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Archive for the 'Yellowstone' Category

FPGA-Based Disk Controller for Apple II

Apple II disk controller cards are weird, there are a crazy number of different types, and many are rare and expensive. Can an FPGA-based solution save the day for retro collectors? You bet! Nearly all the existing disk controllers connect the same 8-bit bus to the same 19-pin disk interface, so a universal clone is merely a question of replacing the vintage 80s guts of the card with a modern reprogrammable FPGA. This hypothetical universal controller card could connect to almost any Apple II disk drive, or a Floppy Emu. Here’s my first attempt.

 
An Idea Takes Root

This project has been nearly finished since August, but I’d hoped to delay announcing it until it was 100% done. Back in July there was a surge of interest in the Liron disk controller, when I updated the Floppy Emu firmware to add Liron support. For the first time, it was now possible to emulate a 32 MB Smartport disk on an Apple II, II+, or IIe with the Floppy Emu. But only Liron card owners could benefit, and the Liron card is fairly obscure and difficult to find. People started asking about the possibility of a Liron clone card, so I went to work.

Mapping out the complete schematic of the Liron took a couple of days. It’s a single IWM (the famous Integrated Wozniak Machine), combined with a small number of standard 7400-series logic chips, and a ROM to hold the boot code. Writing Verilog code for the FPGA to duplicate the 7400 chips’ functions was easy. Creating a Verilog reimplementation of the IWM was harder, but with the aid of the IWM spec and a logic analyzer I got it done. By selecting a moderately roomy FPGA, I was able to incorporate the boot ROM functionality too, so no actual ROM chips are needed. The entire design boiled down to some 3.3V level converters and a single FPGA, with a bunch of connectors and passive components. I realized the design wasn’t limited to being a Liron clone, but could also probably be a Disk 5.25 or Disk 3.5 controller with just a change of firmware. Maybe even a UDC controller. Ooh, the possibilities!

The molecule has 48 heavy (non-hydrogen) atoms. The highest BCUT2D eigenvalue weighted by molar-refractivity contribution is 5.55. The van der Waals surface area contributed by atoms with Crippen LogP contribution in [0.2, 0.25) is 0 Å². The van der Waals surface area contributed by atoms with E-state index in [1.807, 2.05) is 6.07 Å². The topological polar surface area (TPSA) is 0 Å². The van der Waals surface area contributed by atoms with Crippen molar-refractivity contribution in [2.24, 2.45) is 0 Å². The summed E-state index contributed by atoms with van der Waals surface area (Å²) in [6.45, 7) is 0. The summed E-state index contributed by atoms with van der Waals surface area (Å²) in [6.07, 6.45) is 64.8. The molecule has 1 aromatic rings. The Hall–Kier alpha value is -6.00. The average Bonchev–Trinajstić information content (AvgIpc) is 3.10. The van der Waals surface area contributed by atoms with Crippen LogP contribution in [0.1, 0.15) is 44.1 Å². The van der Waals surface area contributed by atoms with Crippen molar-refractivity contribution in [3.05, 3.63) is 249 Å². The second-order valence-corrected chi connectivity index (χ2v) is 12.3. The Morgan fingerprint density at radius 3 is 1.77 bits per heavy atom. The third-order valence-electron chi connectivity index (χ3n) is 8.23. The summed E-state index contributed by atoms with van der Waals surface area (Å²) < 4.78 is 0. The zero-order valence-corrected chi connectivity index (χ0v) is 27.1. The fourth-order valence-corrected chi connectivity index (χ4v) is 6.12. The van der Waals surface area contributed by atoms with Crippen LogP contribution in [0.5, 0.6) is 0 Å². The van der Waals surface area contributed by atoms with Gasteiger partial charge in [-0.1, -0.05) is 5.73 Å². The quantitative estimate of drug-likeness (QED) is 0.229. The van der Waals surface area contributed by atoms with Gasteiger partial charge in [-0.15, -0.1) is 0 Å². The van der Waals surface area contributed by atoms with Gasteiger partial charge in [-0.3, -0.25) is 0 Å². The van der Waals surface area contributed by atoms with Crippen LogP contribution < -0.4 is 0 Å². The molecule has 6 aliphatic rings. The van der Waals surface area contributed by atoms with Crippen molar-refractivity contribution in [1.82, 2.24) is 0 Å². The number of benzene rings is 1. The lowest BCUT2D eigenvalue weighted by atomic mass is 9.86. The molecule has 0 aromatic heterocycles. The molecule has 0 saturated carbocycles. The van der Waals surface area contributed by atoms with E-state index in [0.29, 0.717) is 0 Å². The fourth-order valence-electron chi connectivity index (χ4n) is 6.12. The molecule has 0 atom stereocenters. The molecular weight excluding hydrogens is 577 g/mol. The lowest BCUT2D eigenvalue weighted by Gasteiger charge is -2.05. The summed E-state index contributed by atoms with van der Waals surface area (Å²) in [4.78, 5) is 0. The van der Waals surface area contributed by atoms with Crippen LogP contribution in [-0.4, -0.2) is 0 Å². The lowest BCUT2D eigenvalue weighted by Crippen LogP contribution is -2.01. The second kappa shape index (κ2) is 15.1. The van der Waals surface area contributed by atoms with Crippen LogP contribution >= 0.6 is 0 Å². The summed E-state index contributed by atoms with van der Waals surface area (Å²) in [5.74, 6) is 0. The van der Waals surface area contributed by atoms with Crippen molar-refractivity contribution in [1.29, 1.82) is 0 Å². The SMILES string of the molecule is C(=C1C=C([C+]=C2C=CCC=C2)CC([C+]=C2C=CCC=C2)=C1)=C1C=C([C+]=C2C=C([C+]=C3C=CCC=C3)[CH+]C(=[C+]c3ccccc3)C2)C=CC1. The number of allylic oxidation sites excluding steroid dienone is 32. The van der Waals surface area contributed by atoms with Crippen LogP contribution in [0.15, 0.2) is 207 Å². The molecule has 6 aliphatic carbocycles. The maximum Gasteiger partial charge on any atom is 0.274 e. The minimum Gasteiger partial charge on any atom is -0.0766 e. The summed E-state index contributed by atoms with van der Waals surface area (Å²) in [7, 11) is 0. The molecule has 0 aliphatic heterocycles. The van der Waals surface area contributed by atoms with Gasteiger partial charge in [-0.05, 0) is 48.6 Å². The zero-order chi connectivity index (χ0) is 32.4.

Hardware

I worked like mad to finish the design in late July, just before a trip to Yellowstone National Park, which gave this project its codename. The core of the prototype board is a Lattice MachXO2 FPGA, specifically the LCMXO2-1200HC. This 100-pin bad boy has 1280 LUTs for implementing logic, and 8 KB of embedded block RAM to serve as the boot ROM or for other functions. It also has some nice features like a built-in PLL oscillator and integrated programmable pull-up and pull-down resistors. Unlike some FPGAs, the MachXO2 family also has built-in flash memory to store the FPGA configuration, so it doesn’t need to be reloaded from an external source at power-up. The FPGA can be programmed through a JTAG header on the card.

The external disk is connected to the card with a standard 20-pin ribbon cable, just like what you’d find inside an Apple IIc, or on the Floppy Emu. In fact for the Floppy Emu, you can connect a 20-pin ribbon cable directly from the Emu to the FPGA card, with no DB-19 required. For other external disk drives, I built a small adapter that converts a short length of 20-pin ribbon cable to a DB-19 female connector.

Because the FPGA’s maximum supported I/O voltage is 3.3V, but the Apple II has a 5V bus, some level conversion is needed. I used four 74LVC245 chips as bus drivers. These chips operate at 3.3V but are fully 5V tolerant, and the Apple II happily accepts their 3.3V output as a valid logic “high”. One of the chips operates bidirectionally on the data bus, and the others handle the unidirectional address bus and control signals.

There’s a tiny 3.3V voltage regular on the board, which you can see at the lower-right at U3. It’s barely any bigger than a 0805 size SMD capacitor. Even with these small components, I was still able to solder the entire prototype board myself by hand.

Just for grins I added a 2 MB serial EEPROM to the board, which you can see at U2. 2 MB is enough to store 14 disk images of 5.25 inch disks, or a single larger disk image. It’s not central to the design, but if it works then the card could function as an all-in-one virtual disk like the CFFA3000, in addition to functioning as a disk controller for external drives. More options!

 
Status

Here comes the embarrassing part. After July’s spurt of activity, the PCBs and parts arrived in the mail. And then I did…. nothing. Finally in October I assembled one prototype board, stuck it in my Apple IIe, and played with it for a bit. But since that day I’ve done…. nothing. I’m struggling with some internal dilemma about the balance between a hobby and a business, and doing things because I want to or because I think I should want to. I’m hoping that by publishing this summary, I may spur myself into further action.